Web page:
Vehicle Go-Bags (Kit) Jun 24,2017

Mobility ( Relocation )


Vehicle Go-Bag

Combat mindset and situational awareness are areas I have discussed over and over throughout my articles. Anyone that takes being prepared and prepping, in general, seriously must understand these core principles as the foundation. Today, we’re doing just that; building on that foundation by adding a Vehicle Go-Bag. As we continue to prepare for all that’s lurking in the world of the unknown (natural, manmade, crime, and of course the SHTF moment) realize most of us spend a lot of time in or around our car. In fact, some of us may spend more time out of our home and near our vehicle throughout our work and play schedule. At work, a few steps away is your reliable (hopefully) car, ready to whisk you away from any danger… or perhaps just to lunch. This being understood, as we generally have access to our vehicle, our vehicle is what gives us freedom as Americans.

There are many reasons for a respectable Go-Bag in your vehicle and if you accept my defense that we, as Americans, spend a great amount of time in or near our vehicles then we’re moving in the right direction. I would like to simplify three areas that meet a need for having a well-stocked Go-Bag in the vehicle.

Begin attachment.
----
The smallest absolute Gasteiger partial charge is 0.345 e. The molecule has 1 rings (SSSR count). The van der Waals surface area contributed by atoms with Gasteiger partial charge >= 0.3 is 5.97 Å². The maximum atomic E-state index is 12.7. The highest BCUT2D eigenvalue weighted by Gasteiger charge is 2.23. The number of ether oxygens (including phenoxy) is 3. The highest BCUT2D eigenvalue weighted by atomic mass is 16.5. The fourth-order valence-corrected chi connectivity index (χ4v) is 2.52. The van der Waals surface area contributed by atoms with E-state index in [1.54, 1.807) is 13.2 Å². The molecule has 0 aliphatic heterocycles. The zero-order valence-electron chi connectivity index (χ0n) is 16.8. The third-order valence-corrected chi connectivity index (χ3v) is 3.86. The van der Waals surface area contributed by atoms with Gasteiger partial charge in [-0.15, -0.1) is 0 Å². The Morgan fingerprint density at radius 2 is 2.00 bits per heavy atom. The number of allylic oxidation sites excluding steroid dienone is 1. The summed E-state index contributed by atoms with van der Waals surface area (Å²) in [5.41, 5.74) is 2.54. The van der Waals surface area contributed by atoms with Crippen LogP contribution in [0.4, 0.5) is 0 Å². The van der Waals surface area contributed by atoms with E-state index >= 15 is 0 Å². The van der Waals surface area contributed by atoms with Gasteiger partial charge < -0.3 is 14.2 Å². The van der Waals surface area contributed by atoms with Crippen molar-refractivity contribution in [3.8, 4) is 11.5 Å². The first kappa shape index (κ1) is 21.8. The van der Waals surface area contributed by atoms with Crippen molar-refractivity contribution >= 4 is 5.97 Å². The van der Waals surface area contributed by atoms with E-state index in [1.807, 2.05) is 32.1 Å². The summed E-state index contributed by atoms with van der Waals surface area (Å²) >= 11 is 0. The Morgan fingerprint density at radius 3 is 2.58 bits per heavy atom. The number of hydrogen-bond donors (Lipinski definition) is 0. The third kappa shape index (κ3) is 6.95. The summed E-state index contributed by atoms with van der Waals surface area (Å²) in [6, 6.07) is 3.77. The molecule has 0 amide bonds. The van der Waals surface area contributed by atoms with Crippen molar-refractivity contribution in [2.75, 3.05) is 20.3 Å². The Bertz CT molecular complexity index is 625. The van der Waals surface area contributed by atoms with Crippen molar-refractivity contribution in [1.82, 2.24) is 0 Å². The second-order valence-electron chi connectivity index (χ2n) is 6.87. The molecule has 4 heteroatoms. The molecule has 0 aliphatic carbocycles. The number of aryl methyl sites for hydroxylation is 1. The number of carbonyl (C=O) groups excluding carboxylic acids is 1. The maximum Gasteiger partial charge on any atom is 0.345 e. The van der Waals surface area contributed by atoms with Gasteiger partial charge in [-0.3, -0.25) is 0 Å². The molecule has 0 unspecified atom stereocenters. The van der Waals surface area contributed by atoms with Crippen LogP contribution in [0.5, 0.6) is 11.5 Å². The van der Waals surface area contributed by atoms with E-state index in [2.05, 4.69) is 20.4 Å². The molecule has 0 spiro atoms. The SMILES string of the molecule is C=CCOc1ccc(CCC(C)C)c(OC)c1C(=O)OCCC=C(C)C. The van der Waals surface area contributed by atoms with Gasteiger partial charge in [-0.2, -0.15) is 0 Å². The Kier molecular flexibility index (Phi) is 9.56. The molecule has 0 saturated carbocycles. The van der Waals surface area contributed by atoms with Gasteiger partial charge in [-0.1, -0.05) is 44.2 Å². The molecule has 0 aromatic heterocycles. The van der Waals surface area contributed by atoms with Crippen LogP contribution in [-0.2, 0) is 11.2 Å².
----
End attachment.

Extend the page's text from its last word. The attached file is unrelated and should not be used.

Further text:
The unknown - (minimal level, no bad intent) a catastrophic event has occurred, it’s not an intentional attack or terrorist act but more of a natural unexpected or manmade disaster. Think a tornado, tsunami, nuclear power plant accident, train wreck, major rioting, or a Center for Disease Control event. These are unexpected events that may catch us at any time throughout the day or night. We may have to move with little notice and no time to pack anything, except our loved ones, in the vehicle. Additionally, under the unknown is the unexpected accident. Imagine you’re with your family driving in a snowstorm as you head to your favorite ski destination. A plow truck rolls by and you lose all visibility of the road. Next you’re off the road, down a hill into deep snow. Quickly, the snow hides any evidence of your vehicle’s tracks leaving the road and, of course, you know there’s no cell coverage. The good news is your family is unharmed and safe but you are stuck and stuck good. This isn’t a story of the impractical. It seems every winter there’s reports of a family or individual in these exact circumstances. What you have in your car (or don’t have) and how you handle the situation could mean the difference between surviving days until weather clears and help is found, or not surviving the accident only to have someone stumble upon the accident months later in the spring or summer.